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Re: [Pan-users] Re: Inefficiencies in Pan threading?

From: Calin A. Culianu
Subject: Re: [Pan-users] Re: Inefficiencies in Pan threading?
Date: Sun, 14 Sep 2003 12:10:51 -0400 (EDT)

On Sun, 14 Sep 2003, Duncan wrote:

> Calin A. Culianu posted
> <address@hidden>,
> excerpted below,  on Sun, 14 Sep 2003 01:21:25 -0400:
> > I am still a little puzzled by the sporadic delays and stalls I get while
> > downloading from my news server.  I previously thought this was dead time
> > Pan was spending decoding downloaded chunks, but perhaps it is caused by
> > something else outside of Pan (such as the news server itself).  From your
> > description it sounds like Pan may not be the source of the delay -- it is
> > after all trying to minimize "dead time" by interleaving downloading with
> > decoding.. is this a correct assessment?
> >
> > Would you have any insights into how I can prevent the stalling I am
> > seeing?  Or should I look outside of Pan altogether to solve the problem
> > (like maybe my news server is being slow sporadically..)?
> As you mention, that addresses the threading issues, but doesn't do
> anything for the idle time issues.  When I've seen that, which isn't
> often, it has been due to stale "dead" connections that the server still
> thinks I'm using, because they didn't get closed properly, for whatever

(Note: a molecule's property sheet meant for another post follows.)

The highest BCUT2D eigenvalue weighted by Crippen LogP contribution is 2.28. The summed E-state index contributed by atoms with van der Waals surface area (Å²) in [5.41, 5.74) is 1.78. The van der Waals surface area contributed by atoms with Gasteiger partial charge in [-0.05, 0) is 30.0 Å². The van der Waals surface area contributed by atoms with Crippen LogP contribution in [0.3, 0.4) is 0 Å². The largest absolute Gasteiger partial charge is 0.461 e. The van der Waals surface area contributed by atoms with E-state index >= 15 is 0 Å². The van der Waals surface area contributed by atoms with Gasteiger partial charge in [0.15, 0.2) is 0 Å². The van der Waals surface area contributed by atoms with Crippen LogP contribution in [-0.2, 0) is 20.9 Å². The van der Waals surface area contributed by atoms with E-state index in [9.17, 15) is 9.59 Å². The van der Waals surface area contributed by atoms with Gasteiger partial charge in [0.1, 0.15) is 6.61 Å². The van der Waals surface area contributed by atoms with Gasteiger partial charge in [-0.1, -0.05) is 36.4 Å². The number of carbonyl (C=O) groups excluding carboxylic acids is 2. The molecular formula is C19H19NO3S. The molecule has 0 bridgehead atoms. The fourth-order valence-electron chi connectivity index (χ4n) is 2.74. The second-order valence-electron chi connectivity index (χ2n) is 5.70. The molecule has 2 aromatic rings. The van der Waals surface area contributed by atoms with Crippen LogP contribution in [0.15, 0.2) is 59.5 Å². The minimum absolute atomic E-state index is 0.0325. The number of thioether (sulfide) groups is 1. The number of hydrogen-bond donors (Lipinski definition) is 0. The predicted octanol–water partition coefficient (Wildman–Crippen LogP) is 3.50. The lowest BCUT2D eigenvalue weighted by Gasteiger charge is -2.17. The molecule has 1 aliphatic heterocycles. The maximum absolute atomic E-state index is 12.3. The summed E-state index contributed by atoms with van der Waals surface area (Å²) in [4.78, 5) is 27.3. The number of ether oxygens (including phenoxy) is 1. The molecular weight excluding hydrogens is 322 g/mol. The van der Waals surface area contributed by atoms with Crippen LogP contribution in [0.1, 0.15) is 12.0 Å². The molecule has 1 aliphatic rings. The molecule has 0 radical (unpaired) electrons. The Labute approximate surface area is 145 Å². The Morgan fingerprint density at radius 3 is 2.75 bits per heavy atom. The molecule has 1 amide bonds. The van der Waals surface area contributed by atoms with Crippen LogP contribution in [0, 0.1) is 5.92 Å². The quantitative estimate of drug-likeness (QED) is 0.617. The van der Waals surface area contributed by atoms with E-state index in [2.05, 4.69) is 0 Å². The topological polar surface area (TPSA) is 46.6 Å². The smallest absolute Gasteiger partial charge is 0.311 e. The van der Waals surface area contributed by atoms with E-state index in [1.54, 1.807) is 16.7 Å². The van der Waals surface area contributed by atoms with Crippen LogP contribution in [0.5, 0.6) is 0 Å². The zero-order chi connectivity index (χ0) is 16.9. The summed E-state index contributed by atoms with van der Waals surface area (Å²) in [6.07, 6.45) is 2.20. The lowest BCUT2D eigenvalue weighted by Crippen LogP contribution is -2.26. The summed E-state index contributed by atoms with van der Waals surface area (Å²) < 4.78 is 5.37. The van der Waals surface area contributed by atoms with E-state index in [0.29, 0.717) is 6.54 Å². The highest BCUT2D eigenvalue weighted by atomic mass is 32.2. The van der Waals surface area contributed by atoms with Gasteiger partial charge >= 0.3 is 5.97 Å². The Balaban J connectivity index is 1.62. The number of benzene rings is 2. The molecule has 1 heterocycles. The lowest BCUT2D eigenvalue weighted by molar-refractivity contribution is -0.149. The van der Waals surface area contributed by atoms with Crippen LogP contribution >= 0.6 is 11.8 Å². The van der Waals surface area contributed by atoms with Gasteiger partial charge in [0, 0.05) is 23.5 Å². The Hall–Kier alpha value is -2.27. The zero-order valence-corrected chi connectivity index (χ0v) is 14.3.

> reason.  Three questions..
> Are you sure your news provider allows you four connections to the server?
> Obviously, if not, and you have PAN configured for four, it's going to
> cause problems when PAN keeps trying to get more connections than the
> server will allow.

They claim four connections is the limit.  I have manually tested this
from a telnet to port 119 on the news server.. and up to 4 connections are
ok, the 5th gets dropped right away, so I am sure 4 is the correct limit..

> What are your caps like, both on your overall pipe, and on each
> connection?  If you have dialup or a low bandwidth DSL, and the
> connection caps are high enough, only one or two full connections may fill
> your available bandwidth, meaning you are not using your available
> bandwidth to best efficiency in the best case, and possibly causing
> connections to starve and be dropped as idle.  If that's happening, and
> the pipe is already full, the connection termination may not be able to
> get thru properly and the server may think the old connections are still
> active.  If these stale connections fill up your quota, then PAN won't
> have any choice but to keep waiting and trying, until one of them times
> out, and it can connect again.

I have cable modem.  The caps aren't easily discernible from the marketing
literature that my ISP gives me, but it seems like I can expect about 200
kB/s down and about 40kB/s upstream.. which is rather fast.  The
connection quality to most places in the United States is _really_ good.
I rarely get dropped packets and lag is very low usually.  So between
myself and most major internet backbones I can say for the most part the
connection is quite good... but I haven't investigated this fully.

> In either of the above cases, dropping your number of connections to
> something more in line with the resources available may actually improve
> your throughput, eliminating most of the idle time.  Since PAN tends to be
> fairly efficient using the connections available, it's possible you need
> fewer connections to fill your pipe to capacity than might have been
> needed with another news client.
> What is your connection quality?  Do you have any problems with dropped
> packets?  Does your ping time to the general internet or that server in
> particular have large swings?  (Try installing the program "MTR", "Matt's
> TraceRoute", if you don't have it installed already, and see what it says